Vogel Wakefield blog

Vogel Wakefield blog

September
05
2012

Two questions and a good answer: a simple proposal for an ethical renewal of business

Thinking about why as well as how.

You’d think that the more protracted the after-effects of the 2008 financial crisis become the more willing we would be to ask searching questions about its root causes. Sadly, this seems not to be so. In much public discourse, there is an often unspoken assumption that if only we could sort out the banks, fix the Euro and correct global trading imbalances we could all happily return to the days of uninterrupted growth.

It’s therefore welcome to find – in the shape of Will Morris, current chairman of the CBI’s taxation policy committee and Global Director of Tax Policy at GE – one senior business figure who acknowledges that things have gone wrong at a pretty fundamental level. And it’s even more welcome that he’s come up with a solution that is both simple and elegant. Sadly, his paper Not Just How but Why – which was published by Reform earlier this summer – has received precious little attention, which rather underlines my point.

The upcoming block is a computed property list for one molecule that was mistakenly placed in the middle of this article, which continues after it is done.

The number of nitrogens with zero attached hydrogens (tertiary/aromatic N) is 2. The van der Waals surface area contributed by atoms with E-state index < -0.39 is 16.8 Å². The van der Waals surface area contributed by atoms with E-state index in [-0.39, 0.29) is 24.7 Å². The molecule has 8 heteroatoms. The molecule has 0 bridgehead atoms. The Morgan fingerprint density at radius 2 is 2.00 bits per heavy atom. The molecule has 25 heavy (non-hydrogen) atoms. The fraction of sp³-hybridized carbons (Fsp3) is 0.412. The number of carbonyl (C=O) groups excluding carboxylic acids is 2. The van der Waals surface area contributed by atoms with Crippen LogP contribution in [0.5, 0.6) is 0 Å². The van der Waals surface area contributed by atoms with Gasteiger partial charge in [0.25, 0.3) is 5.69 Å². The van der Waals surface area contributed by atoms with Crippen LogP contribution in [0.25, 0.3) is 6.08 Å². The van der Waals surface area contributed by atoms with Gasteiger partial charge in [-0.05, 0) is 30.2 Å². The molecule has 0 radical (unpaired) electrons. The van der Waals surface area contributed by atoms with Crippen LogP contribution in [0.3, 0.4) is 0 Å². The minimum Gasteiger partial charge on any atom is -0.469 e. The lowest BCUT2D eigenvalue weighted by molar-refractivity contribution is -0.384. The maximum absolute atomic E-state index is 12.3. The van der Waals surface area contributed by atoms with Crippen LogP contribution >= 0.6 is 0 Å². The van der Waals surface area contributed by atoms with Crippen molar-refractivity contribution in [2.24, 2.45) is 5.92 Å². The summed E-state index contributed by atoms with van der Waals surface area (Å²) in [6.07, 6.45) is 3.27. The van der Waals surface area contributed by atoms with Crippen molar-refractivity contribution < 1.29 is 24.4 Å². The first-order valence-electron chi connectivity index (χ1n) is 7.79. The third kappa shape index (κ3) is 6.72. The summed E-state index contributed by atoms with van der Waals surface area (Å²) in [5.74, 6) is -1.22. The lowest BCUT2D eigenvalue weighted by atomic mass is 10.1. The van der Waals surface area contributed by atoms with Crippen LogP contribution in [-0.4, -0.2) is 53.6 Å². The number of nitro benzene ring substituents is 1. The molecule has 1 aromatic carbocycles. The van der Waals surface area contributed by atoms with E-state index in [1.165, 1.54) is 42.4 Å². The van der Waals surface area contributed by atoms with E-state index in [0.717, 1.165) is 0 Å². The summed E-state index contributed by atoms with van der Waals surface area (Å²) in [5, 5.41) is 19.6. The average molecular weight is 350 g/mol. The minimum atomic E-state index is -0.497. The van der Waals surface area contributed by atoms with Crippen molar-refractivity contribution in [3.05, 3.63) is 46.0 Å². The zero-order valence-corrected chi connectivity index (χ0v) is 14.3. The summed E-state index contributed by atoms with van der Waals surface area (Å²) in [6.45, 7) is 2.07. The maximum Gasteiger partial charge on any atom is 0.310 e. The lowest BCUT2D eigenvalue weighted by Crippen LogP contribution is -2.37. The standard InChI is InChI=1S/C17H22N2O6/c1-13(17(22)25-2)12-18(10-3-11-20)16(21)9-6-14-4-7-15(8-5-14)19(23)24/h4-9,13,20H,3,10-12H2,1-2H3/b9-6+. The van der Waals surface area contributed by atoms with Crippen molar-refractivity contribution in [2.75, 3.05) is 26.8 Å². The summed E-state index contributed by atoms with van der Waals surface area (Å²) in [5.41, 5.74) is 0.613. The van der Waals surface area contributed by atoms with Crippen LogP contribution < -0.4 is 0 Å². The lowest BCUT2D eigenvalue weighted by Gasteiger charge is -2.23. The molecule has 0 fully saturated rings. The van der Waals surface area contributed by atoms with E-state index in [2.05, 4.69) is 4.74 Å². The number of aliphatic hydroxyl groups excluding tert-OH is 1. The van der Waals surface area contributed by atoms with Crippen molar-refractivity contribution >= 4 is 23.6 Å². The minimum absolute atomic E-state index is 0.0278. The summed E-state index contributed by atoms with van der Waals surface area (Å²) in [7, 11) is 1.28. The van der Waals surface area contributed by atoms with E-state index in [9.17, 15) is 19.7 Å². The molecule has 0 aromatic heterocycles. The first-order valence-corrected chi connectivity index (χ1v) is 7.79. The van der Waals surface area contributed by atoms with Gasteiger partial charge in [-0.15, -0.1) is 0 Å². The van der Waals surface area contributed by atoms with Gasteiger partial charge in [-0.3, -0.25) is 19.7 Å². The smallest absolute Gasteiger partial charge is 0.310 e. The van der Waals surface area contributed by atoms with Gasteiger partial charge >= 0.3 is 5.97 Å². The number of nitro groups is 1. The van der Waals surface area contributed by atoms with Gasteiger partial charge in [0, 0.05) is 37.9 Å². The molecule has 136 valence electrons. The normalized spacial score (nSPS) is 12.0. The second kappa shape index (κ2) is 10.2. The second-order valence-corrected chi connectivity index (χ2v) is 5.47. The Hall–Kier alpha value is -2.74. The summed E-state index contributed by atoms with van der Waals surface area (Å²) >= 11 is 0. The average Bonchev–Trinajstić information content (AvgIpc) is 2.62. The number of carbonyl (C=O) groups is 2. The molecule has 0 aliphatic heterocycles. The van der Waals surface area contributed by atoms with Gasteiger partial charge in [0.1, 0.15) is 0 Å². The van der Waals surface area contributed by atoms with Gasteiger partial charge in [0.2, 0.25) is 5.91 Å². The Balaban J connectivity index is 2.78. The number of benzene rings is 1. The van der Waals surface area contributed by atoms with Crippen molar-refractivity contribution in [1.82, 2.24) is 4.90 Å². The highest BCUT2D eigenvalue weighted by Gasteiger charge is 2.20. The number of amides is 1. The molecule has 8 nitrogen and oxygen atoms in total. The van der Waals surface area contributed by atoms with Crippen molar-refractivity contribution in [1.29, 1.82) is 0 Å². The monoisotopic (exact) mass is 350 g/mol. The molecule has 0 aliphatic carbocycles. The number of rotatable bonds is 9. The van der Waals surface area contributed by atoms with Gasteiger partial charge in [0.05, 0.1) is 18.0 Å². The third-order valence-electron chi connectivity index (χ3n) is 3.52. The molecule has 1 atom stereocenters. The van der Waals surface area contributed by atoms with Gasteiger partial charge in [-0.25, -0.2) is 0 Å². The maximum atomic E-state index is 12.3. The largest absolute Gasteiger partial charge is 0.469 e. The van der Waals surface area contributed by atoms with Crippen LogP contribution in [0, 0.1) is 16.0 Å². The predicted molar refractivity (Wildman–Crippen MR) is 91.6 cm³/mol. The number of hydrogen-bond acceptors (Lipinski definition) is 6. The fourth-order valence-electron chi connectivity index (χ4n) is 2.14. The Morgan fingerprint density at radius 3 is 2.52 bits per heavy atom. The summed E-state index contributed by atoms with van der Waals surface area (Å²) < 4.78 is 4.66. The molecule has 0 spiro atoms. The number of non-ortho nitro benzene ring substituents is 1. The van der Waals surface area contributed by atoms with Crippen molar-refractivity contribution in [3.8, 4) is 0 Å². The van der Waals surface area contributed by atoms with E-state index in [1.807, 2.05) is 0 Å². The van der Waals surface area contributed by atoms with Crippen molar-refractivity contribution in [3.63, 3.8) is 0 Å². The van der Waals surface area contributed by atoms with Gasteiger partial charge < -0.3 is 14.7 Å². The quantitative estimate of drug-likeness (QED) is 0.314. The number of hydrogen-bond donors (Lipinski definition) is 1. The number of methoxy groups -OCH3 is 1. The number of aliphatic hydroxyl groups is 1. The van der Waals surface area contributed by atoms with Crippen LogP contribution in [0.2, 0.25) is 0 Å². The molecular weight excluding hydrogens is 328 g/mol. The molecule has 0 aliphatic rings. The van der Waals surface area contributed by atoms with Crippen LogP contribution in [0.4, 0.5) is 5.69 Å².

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December
14
2011

How social media support social value

Eurostar: slow to board the social media bandwagon

Eurostar: slow to board the social media bandwagon

 

Book review: Who Cares Wins: Why Good Business is Better Business by David Jones.

Who Cares Wins by David Jones is the latest contribution to an increasingly crowded publishing niche focussed on how business can do well by doing good.  Jones, who is chief executive of the advertising agency Havas, shares the view of us here at Vogel Wakefield that the rise of social media is an important driver of social responsibility in business. He points to a tweeter using the name @BPGlobalPR who outpaced the official BP Twitter account in the wake of the Deepwater Horizon spill.

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